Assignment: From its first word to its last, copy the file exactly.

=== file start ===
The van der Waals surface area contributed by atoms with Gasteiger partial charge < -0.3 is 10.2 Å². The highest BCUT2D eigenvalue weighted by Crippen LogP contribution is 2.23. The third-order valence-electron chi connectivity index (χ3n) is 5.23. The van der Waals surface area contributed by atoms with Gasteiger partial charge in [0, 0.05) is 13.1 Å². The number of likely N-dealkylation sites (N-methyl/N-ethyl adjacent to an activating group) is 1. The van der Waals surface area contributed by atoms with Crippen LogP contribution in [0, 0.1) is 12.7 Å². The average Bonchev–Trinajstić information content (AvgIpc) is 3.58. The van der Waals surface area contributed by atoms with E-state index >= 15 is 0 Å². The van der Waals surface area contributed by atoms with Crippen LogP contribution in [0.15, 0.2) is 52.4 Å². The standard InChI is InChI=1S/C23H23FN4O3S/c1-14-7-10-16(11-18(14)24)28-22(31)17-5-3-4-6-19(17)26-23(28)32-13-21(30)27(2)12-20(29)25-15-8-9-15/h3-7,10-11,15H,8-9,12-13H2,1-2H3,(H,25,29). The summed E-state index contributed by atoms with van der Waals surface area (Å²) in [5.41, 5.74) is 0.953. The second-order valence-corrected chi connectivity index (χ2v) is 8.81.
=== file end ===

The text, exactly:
The van der Waals surface area contributed by atoms with Gasteiger partial charge < -0.3 is 10.2 Å². The highest BCUT2D eigenvalue weighted by Crippen LogP contribution is 2.23. The third-order valence-electron chi connectivity index (χ3n) is 5.23. The van der Waals surface area contributed by atoms with Gasteiger partial charge in [0, 0.05) is 13.1 Å². The number of likely N-dealkylation sites (N-methyl/N-ethyl adjacent to an activating group) is 1. The van der Waals surface area contributed by atoms with Crippen LogP contribution in [0, 0.1) is 12.7 Å². The average Bonchev–Trinajstić information content (AvgIpc) is 3.58. The van der Waals surface area contributed by atoms with E-state index >= 15 is 0 Å². The van der Waals surface area contributed by atoms with Crippen LogP contribution in [0.15, 0.2) is 52.4 Å². The standard InChI is InChI=1S/C23H23FN4O3S/c1-14-7-10-16(11-18(14)24)28-22(31)17-5-3-4-6-19(17)26-23(28)32-13-21(30)27(2)12-20(29)25-15-8-9-15/h3-7,10-11,15H,8-9,12-13H2,1-2H3,(H,25,29). The summed E-state index contributed by atoms with van der Waals surface area (Å²) in [5.41, 5.74) is 0.953. The second-order valence-corrected chi connectivity index (χ2v) is 8.81.